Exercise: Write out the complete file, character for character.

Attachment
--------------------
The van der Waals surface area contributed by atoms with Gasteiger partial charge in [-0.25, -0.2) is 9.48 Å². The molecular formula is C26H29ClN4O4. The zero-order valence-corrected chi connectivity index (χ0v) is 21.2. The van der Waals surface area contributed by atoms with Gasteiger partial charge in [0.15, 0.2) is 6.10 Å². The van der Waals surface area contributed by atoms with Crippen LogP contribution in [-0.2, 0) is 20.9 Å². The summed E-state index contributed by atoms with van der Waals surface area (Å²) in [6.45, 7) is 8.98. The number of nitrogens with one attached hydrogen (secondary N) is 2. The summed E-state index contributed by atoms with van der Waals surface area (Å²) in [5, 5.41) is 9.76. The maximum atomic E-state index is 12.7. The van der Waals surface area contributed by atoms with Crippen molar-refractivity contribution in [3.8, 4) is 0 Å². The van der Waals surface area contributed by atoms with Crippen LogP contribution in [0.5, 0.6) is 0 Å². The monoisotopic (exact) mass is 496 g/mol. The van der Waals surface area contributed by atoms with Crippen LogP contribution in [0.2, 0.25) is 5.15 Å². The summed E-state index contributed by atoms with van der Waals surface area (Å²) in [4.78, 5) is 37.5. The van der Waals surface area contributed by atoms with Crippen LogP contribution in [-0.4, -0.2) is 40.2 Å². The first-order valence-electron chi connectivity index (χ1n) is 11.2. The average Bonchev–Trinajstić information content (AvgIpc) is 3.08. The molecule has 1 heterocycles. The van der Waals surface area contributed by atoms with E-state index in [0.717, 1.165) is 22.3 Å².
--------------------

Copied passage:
The van der Waals surface area contributed by atoms with Gasteiger partial charge in [-0.25, -0.2) is 9.48 Å². The molecular formula is C26H29ClN4O4. The zero-order valence-corrected chi connectivity index (χ0v) is 21.2. The van der Waals surface area contributed by atoms with Gasteiger partial charge in [0.15, 0.2) is 6.10 Å². The van der Waals surface area contributed by atoms with Crippen LogP contribution in [-0.2, 0) is 20.9 Å². The summed E-state index contributed by atoms with van der Waals surface area (Å²) in [6.45, 7) is 8.98. The number of nitrogens with one attached hydrogen (secondary N) is 2. The summed E-state index contributed by atoms with van der Waals surface area (Å²) in [5, 5.41) is 9.76. The maximum atomic E-state index is 12.7. The van der Waals surface area contributed by atoms with Crippen molar-refractivity contribution in [3.8, 4) is 0 Å². The van der Waals surface area contributed by atoms with Crippen LogP contribution in [0.5, 0.6) is 0 Å². The monoisotopic (exact) mass is 496 g/mol. The van der Waals surface area contributed by atoms with Crippen LogP contribution in [0.2, 0.25) is 5.15 Å². The summed E-state index contributed by atoms with van der Waals surface area (Å²) in [4.78, 5) is 37.5. The van der Waals surface area contributed by atoms with Crippen LogP contribution in [-0.4, -0.2) is 40.2 Å². The first-order valence-electron chi connectivity index (χ1n) is 11.2. The average Bonchev–Trinajstić information content (AvgIpc) is 3.08. The molecule has 1 heterocycles. The van der Waals surface area contributed by atoms with E-state index in [0.717, 1.165) is 22.3 Å².